But state records are often inaccurate because they don’t always include training officers seek outside of DPSST programs.

The Emerald requested training records from DPS, but was told by University spokeswoman Julie Brown that they are not kept up-to-date.

The absence of updated training records can create liability problems if DPS is ever sued for mishandling an incident.

“It’s important to memorialize training records in the event that there is litigation involving the adequacy of training provided to the officers,” Eugene criminal defense lawyer Michael Arnold said. “If records proving that training occurred do not exist, then the inference can be made that the training did not occur.”

Williams said DPS is taking steps to ensure training records are properly kept.

A discouraging past

The former interim director of DPS, Richard Turkiewicz, told three officers last summer they couldn’t attend a $120 training session on finding non-violent resolutions to encounters with people with mental health issues.

He told three others they couldn’t attend a similar session that cost $60. Even though three of those officers were going to attend the training on their days off, Turkiewicz wrote on their request forms that they couldn’t go because the “campus activity level (would be) high” during the time of their absence.

But Turkiewicz approved spending $1,826.50 on himself and $1,554.99 for another manager to attend a four-day parking and golfing conference in Tampa, Fla. in May 2007.

Turkiewicz flew into and departed from Orlando, Fla., and he spent six extra days there after the conference ended. He attempted to charge the University $169.08 so he could rent a car, although that expense was denied by employees in the University Business Affairs Office. The Emerald obtained this information using Oregon’s Public Records Law.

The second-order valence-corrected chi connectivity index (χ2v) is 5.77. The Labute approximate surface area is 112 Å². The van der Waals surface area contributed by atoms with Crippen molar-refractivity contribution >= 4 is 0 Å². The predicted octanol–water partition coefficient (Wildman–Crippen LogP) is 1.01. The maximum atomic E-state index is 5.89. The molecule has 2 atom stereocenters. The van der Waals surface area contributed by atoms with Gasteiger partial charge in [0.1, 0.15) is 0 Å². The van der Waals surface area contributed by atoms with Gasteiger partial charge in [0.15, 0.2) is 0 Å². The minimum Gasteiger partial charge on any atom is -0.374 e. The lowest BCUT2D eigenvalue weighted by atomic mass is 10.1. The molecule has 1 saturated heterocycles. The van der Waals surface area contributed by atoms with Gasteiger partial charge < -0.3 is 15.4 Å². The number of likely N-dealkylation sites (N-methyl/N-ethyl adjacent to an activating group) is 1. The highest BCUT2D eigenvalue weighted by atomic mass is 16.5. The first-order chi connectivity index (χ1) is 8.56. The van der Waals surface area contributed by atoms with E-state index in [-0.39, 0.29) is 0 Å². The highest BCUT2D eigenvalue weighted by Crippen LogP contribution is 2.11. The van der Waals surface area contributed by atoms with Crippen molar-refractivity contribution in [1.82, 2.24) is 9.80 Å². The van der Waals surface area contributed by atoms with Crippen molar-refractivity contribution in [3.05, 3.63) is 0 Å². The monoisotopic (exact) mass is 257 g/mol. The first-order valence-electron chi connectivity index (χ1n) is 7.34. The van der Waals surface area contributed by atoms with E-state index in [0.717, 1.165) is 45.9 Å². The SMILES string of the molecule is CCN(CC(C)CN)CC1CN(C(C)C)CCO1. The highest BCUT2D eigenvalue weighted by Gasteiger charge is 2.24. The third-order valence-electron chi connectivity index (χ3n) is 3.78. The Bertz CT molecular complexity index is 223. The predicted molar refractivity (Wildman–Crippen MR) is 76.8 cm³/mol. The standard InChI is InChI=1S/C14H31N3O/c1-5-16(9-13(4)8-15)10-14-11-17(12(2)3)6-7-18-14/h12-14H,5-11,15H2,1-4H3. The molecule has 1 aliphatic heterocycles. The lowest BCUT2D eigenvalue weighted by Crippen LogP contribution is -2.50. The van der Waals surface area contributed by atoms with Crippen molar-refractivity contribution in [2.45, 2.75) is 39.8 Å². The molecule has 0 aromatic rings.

Turkiewicz lived near Orlando for at least 18 years while he worked as the police chief at the University of Central Florida prior to coming to the University of Oregon. Turkiewicz told his officers he needed to attend the training so he could introduce DPS’ new parking manager Ken Boegli to important professionals in the field.

“I will be bringing with me our Parking Services Director, Ken Boegle (sic), with me as I would like to introduce him to you all!” Turkiewicz wrote in an e-mail to a friend at Walker Parking Associates in Florida. “I will probably just be doing the vendor area and possibly the awards luncheon to of course cheer Walker on as they sweep the competition again!”

Turkiewicz, who no longer works at the University, could not be reached for comment.

Frances Dyke, vice president for finance and administration, approved Turkiewicz’s trip. She declined to comment on the trip or Turkiewicz’s need for attending, but did say that “directors can’t neglect their own professional development because they won’t stay cutting edge if they do.”

Working with the consequences

DPS Officer Myers recalled patrolling campus one night several years ago and finding a small group of people sleeping in bushes near the school of music.